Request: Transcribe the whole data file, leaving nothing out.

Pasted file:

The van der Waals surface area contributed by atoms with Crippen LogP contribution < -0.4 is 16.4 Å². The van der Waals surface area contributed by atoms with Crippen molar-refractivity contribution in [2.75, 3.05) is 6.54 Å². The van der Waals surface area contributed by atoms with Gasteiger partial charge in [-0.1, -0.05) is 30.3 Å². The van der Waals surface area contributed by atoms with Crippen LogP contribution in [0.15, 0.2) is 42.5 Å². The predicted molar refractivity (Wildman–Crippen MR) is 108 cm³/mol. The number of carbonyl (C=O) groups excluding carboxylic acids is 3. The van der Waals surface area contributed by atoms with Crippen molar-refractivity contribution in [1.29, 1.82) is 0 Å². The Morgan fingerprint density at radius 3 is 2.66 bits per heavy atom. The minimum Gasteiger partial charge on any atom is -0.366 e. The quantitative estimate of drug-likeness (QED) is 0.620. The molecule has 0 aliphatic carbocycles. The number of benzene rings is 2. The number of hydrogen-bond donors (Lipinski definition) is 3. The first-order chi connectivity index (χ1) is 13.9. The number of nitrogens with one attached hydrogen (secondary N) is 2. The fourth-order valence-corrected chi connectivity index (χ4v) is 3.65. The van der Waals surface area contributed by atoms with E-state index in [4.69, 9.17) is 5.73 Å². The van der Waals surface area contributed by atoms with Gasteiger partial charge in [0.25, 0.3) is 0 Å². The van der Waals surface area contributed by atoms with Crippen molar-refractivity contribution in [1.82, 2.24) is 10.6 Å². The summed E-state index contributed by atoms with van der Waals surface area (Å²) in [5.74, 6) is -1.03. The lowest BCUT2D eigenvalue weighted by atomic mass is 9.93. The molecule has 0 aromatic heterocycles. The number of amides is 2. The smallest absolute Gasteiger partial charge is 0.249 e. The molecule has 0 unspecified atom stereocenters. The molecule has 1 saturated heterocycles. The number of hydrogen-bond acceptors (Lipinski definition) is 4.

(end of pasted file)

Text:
The van der Waals surface area contributed by atoms with Crippen LogP contribution < -0.4 is 16.4 Å². The van der Waals surface area contributed by atoms with Crippen molar-refractivity contribution in [2.75, 3.05) is 6.54 Å². The van der Waals surface area contributed by atoms with Gasteiger partial charge in [-0.1, -0.05) is 30.3 Å². The van der Waals surface area contributed by atoms with Crippen LogP contribution in [0.15, 0.2) is 42.5 Å². The predicted molar refractivity (Wildman–Crippen MR) is 108 cm³/mol. The number of carbonyl (C=O) groups excluding carboxylic acids is 3. The van der Waals surface area contributed by atoms with Crippen molar-refractivity contribution in [1.29, 1.82) is 0 Å². The Morgan fingerprint density at radius 3 is 2.66 bits per heavy atom. The minimum Gasteiger partial charge on any atom is -0.366 e. The quantitative estimate of drug-likeness (QED) is 0.620. The molecule has 0 aliphatic carbocycles. The number of benzene rings is 2. The number of hydrogen-bond donors (Lipinski definition) is 3. The first-order chi connectivity index (χ1) is 13.9. The number of nitrogens with one attached hydrogen (secondary N) is 2. The fourth-order valence-corrected chi connectivity index (χ4v) is 3.65. The van der Waals surface area contributed by atoms with E-state index in [4.69, 9.17) is 5.73 Å². The van der Waals surface area contributed by atoms with Gasteiger partial charge in [0.25, 0.3) is 0 Å². The van der Waals surface area contributed by atoms with Crippen molar-refractivity contribution in [1.82, 2.24) is 10.6 Å². The summed E-state index contributed by atoms with van der Waals surface area (Å²) in [5.74, 6) is -1.03. The lowest BCUT2D eigenvalue weighted by atomic mass is 9.93. The molecule has 0 aromatic heterocycles. The number of amides is 2. The smallest absolute Gasteiger partial charge is 0.249 e. The molecule has 0 unspecified atom stereocenters. The molecule has 1 saturated heterocycles. The number of hydrogen-bond acceptors (Lipinski definition) is 4.